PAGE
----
Home finance write-offs drop 20%

Equifax data shows homeowners deleveraging at a steady pace

It seems that homeowners are facing less debt these days. The total balance of home finance write-offs year-to-date in July 2013 is $96.3 billion, a decrease of more than 22% from same time a year ago and the lowest since 2007, a report by Equifax revealed.

“Only two major consumer credit segments are currently growing: auto financing and student loans,” said Equifax Chief Economist Amy Crews Cutts. “In all other segments, consumers are reducing their debt burdens, either negatively, through foreclosures and bankruptcies or positively, through payoffs — payoffs are dominating in most cases today. We expect mortgage balances to begin rising again over the next several months as new home purchase loans overtake foreclosures and payoffs.”

Bill Emmons, senior economic adviser at the Center for Household Financial Stability at the St. Louis Fed, believes it’s a healthy thing if balances begin to rise again.

The balance has shifted away from primarily foreclosures, said Emmons, but they’re still quite elevated. “Every month, every quarter that goes by, there are more people that are getting back into the position where they could take on a new mortgage or even increase their borrowing,” he said.

“Everything is moving in the direction toward a more normal or healthy market, but there are still so many lingering problems,” added Emmons.

Equifax’s Crews Cutts noted that there are still people losing their homes to foreclosure because it’s such a slow process.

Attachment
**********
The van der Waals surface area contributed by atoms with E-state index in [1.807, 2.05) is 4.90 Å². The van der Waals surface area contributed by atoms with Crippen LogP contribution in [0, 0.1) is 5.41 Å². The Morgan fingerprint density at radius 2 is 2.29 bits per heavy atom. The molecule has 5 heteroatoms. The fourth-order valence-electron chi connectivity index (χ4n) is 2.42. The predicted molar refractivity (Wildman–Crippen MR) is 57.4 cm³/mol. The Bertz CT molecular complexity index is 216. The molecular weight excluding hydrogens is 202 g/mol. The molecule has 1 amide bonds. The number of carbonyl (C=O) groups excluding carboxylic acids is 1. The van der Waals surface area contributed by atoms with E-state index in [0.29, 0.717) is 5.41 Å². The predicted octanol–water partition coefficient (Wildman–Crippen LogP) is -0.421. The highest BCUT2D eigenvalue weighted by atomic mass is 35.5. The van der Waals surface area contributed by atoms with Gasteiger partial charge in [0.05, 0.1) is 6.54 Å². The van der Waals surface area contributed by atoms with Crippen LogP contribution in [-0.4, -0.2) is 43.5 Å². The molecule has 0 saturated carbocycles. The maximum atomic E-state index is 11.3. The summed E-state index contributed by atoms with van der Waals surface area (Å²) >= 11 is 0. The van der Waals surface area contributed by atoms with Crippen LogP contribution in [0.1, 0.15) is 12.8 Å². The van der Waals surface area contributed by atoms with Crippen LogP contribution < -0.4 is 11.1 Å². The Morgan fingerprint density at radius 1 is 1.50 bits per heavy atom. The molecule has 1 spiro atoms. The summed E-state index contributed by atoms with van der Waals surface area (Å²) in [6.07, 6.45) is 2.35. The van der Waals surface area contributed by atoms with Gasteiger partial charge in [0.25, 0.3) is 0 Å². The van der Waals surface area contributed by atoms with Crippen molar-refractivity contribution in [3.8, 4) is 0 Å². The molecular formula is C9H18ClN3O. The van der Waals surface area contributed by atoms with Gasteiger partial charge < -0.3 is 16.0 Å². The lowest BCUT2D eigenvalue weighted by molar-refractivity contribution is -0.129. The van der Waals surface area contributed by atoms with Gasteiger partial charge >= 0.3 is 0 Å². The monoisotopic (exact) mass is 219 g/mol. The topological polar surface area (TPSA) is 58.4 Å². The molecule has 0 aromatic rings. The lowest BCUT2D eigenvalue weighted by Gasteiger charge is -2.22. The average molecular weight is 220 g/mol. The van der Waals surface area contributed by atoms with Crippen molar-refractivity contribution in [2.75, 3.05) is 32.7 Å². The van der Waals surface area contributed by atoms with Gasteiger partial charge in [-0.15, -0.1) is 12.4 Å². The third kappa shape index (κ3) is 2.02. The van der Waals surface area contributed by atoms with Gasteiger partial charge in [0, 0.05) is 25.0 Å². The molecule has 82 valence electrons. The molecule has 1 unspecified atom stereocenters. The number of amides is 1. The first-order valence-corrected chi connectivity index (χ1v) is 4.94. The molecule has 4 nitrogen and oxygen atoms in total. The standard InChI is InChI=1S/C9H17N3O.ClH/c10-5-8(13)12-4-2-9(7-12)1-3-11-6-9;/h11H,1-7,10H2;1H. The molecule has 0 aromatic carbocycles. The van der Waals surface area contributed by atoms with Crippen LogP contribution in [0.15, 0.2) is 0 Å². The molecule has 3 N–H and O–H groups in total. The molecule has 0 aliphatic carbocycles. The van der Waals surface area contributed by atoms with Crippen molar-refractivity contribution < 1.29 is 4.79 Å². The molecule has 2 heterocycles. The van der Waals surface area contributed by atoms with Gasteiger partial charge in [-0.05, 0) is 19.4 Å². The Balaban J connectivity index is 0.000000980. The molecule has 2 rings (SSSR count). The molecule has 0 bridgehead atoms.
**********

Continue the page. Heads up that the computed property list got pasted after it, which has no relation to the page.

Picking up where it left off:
Deleveraging comes from two parts, said Crews Cutts: People are losing homes to foreclosure and people paying off their debts faster than they are taking on new ones. However, foreclosures are waning and purchases are accelerating. “If home purchases start to dominate and foreclosures become less of a burden, we all are happy,” she joked.

We’ve turned a corner, she added, people are buying houses again, whether it be move-up buyers or those moving from renting to owning.

“We’ve seen some great house price performance over the past year and that will help to bolster everything,” said Crews Cutts.

“There’s a view that house prices will start to moderate as more people move into positive equity territory and maybe they will be able to offer those homes for sale without having to do a short sale,” she said.

According to Emmons, consumers have become smarter about their money following The Great Recession, but it could take years before things begin to level off. “If you look at the relationship between the amount of debt overall versus income, it looks like we’re still quarters or even years away to getting back to the previous level.”

“All these trends are going to depend on how the economy performs,” he added.

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